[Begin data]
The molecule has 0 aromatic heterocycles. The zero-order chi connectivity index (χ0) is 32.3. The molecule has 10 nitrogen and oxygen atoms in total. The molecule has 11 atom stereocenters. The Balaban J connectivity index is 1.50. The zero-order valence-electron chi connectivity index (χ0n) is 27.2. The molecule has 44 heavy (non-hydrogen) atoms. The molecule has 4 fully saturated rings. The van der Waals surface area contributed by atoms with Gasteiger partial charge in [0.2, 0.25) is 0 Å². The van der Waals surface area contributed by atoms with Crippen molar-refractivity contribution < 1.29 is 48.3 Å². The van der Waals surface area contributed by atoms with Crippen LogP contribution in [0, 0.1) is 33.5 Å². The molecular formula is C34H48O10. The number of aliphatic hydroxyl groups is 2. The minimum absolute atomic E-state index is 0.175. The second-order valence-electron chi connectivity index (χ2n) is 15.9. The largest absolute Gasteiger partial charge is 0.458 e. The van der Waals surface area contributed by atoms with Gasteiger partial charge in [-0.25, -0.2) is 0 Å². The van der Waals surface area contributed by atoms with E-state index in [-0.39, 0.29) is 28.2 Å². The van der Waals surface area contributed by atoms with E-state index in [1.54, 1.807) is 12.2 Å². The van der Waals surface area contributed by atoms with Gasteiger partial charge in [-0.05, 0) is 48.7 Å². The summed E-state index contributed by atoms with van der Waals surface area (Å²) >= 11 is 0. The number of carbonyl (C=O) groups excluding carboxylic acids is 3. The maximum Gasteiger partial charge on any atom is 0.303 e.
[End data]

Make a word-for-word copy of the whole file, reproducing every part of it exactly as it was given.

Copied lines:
The molecule has 0 aromatic heterocycles. The zero-order chi connectivity index (χ0) is 32.3. The molecule has 10 nitrogen and oxygen atoms in total. The molecule has 11 atom stereocenters. The Balaban J connectivity index is 1.50. The zero-order valence-electron chi connectivity index (χ0n) is 27.2. The molecule has 44 heavy (non-hydrogen) atoms. The molecule has 4 fully saturated rings. The van der Waals surface area contributed by atoms with Gasteiger partial charge in [0.2, 0.25) is 0 Å². The van der Waals surface area contributed by atoms with Crippen molar-refractivity contribution < 1.29 is 48.3 Å². The van der Waals surface area contributed by atoms with Crippen LogP contribution in [0, 0.1) is 33.5 Å². The molecular formula is C34H48O10. The number of aliphatic hydroxyl groups is 2. The minimum absolute atomic E-state index is 0.175. The second-order valence-electron chi connectivity index (χ2n) is 15.9. The largest absolute Gasteiger partial charge is 0.458 e. The van der Waals surface area contributed by atoms with Gasteiger partial charge in [-0.25, -0.2) is 0 Å². The van der Waals surface area contributed by atoms with E-state index in [-0.39, 0.29) is 28.2 Å². The van der Waals surface area contributed by atoms with E-state index in [1.54, 1.807) is 12.2 Å². The van der Waals surface area contributed by atoms with Gasteiger partial charge in [-0.05, 0) is 48.7 Å². The summed E-state index contributed by atoms with van der Waals surface area (Å²) >= 11 is 0. The number of carbonyl (C=O) groups excluding carboxylic acids is 3. The maximum Gasteiger partial charge on any atom is 0.303 e.